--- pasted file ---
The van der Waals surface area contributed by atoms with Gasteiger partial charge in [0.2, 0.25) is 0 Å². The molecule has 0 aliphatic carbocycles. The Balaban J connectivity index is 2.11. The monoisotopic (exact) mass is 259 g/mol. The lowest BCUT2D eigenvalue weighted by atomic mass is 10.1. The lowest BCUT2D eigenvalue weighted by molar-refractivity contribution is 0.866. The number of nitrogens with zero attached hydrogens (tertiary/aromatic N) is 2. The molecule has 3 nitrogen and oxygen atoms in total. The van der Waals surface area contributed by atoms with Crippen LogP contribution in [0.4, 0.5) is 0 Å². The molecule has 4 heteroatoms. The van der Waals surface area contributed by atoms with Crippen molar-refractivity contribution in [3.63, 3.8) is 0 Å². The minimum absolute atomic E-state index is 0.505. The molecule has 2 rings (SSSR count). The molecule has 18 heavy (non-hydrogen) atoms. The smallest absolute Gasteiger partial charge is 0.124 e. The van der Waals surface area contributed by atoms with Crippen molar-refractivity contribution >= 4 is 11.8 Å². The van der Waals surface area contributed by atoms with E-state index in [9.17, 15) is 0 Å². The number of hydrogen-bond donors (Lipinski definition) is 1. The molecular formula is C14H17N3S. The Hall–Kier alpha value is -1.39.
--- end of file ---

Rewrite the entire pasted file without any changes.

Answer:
The van der Waals surface area contributed by atoms with Gasteiger partial charge in [0.2, 0.25) is 0 Å². The molecule has 0 aliphatic carbocycles. The Balaban J connectivity index is 2.11. The monoisotopic (exact) mass is 259 g/mol. The lowest BCUT2D eigenvalue weighted by atomic mass is 10.1. The lowest BCUT2D eigenvalue weighted by molar-refractivity contribution is 0.866. The number of nitrogens with zero attached hydrogens (tertiary/aromatic N) is 2. The molecule has 3 nitrogen and oxygen atoms in total. The van der Waals surface area contributed by atoms with Crippen LogP contribution in [0.4, 0.5) is 0 Å². The molecule has 4 heteroatoms. The van der Waals surface area contributed by atoms with Crippen molar-refractivity contribution in [3.63, 3.8) is 0 Å². The minimum absolute atomic E-state index is 0.505. The molecule has 2 rings (SSSR count). The molecule has 18 heavy (non-hydrogen) atoms. The smallest absolute Gasteiger partial charge is 0.124 e. The van der Waals surface area contributed by atoms with Crippen molar-refractivity contribution >= 4 is 11.8 Å². The van der Waals surface area contributed by atoms with E-state index in [9.17, 15) is 0 Å². The number of hydrogen-bond donors (Lipinski definition) is 1. The molecular formula is C14H17N3S. The Hall–Kier alpha value is -1.39.